There does seem to be some variation between individual Valks, though, probably due to tensions. As I've mentioned, someone I know had to loosen their Valk a bit to improve corner cutting, and my stickerless Valk's effective cutting is far less impressive at less than 45 degrees.


Anti-pop and anti-corner twist

Anti-pop seems kind of pointless at this point: it's a given that any modern top-of-the-line cube will never pop. The Valk is no exception.

Anti-corner twist is the one that some cubes are still iffy on, but luckily for the Valk that's not an issue. Surprisingly the corners are actually somewhat easily twisted by hand, at least relative to other high-end cubes, but I cannot for the life of me get them to twist during a solve. I've tried every alg I know (including the nasty G perm) as sloppily as I can, but I can't even come close to actually twisting a corner. This is Gans Air and GTS level anti-corner twist.

No points off here.


Internals

As I'm sure many of you have seen, Moyu posted several pictures on their Facebook showing the similarities between the Yuexiao and the Valk. I'm not going to be doing the same thing, since you've already seen them. :P Instead, let's just take a look at a few honest-to-goodness internal shots.
Stickerless for contrast
Here we see the trademark Qiyi green core, as well as what looks like a very very simple internal design. We've seen a lot of those lately; it looks like the crazy curves and bumps and ridges of Thunderclap-esque cubes are starting to go out of fashion.

The center caps on this, for once, aren't Qiyi's weird full center-piece covering caps. They're just typical flat caps this time. Note that the flange on these caps is very deep, so instead of prying a corner up you should probably try to get your fingernails under two corners of the cap and pulling it straight up.

One last thing about the center: it's stalkless. What does this mean? Well, when you take apart the cube, it looks like this.


The caps pop off by themselves. Don't lose them!

Here we can see another feature exclusive to the Valk: rather than using the standard cylindrical springs that go inside the shaft for the screw, the Valk uses conical springs. I'm not entirely sure what the advantage to this is, but it's not hurting so I won't complain. Apparently it does make the cube difficult to tension, though.

You know what else is difficult? Reassembling the cube, on account of the stalkless centers. It's not quite as difficult as the Gans cubes, but it's still more difficult than it would be if it had center stalks.

A good method I learned from CrazyBadCuber is to instead of assembling it LBL, build a 2x2x2 block first, expand it to 2x2x3, and finally expand it to F2L-1 (if you don't mind the cubing terminology). The 2x2x2 block stabilizes all three of the centers involved, which you can then utilize to start building into the other blocks.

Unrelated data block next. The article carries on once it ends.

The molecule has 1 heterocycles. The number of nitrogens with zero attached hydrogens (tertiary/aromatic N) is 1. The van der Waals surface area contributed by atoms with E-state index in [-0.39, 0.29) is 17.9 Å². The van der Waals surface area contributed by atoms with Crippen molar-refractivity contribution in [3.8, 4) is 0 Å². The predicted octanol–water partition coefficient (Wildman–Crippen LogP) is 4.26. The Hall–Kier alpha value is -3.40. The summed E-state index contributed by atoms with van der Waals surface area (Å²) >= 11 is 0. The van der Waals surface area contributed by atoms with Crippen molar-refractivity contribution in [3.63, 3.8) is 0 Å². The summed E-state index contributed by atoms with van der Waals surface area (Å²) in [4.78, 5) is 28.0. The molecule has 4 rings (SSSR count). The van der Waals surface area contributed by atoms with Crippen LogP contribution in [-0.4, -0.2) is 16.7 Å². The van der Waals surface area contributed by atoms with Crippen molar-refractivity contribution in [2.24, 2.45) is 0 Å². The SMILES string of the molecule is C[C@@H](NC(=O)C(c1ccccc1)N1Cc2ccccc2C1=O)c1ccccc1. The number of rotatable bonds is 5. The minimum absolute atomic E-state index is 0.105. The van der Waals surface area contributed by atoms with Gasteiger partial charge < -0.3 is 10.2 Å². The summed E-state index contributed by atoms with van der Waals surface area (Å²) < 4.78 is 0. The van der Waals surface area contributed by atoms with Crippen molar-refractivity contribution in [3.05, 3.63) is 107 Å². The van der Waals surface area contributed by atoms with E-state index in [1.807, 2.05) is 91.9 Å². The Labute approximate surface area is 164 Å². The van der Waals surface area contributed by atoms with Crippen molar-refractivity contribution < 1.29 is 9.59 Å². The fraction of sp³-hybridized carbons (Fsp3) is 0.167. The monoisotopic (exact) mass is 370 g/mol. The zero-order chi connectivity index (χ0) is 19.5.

This is an edge piece. Another rather simple design, except that Qiyi went rather groove-crazy with it: there are 3 individual grooves on each side Also to note is that as far as I'm aware this is the first edge to implement Qiyi's idea of unified feet, which in theory perform better since there's no seam on the feet, but can still support stickerless as opposed to a capped design.

The corner piece. Immediately we can see a feature that was indeed carried over from older Moyu cubes and more recent Moyu subbrand cubes - that hole under each corner "squared corner". To my understanding that hole creates extra clearance between the corner and the center, leading to better reverse cutting. 

Again, we see the unified corner foot we've been seeing in a lot of Qiyi cubes lately. It's white on the stickerless, but of course on solid colored cubes it's the cube's color.

Funnily enough, Yuexiao corners work in the Valk. Just goes to highlight how similar they are. Unfortunately, apparently they don't work very well and somewhat damage the cube even after you've swapped them back out (I didn't try it but I heard the account of someone who did), so I would not suggest trying it yourself.

And that's it for internals. It's just another very simple mechanism design with unified feet and some striking similarities to other cubes.


Conclusions

Objective score: 10/10
Again, if a cube is flawless I can only give it a 10/10. This one objectively is. It turns well and doesn't catch, full cuts with some of the most impressive effective cutting I've ever seen, doesn't pop, and somehow doesn't corner twist at all. It's quite possibly the most technically advanced cube I've ever seen, going head to head with the Gans Air. A 10/10 is well deserved here.

Subjective score: 10/10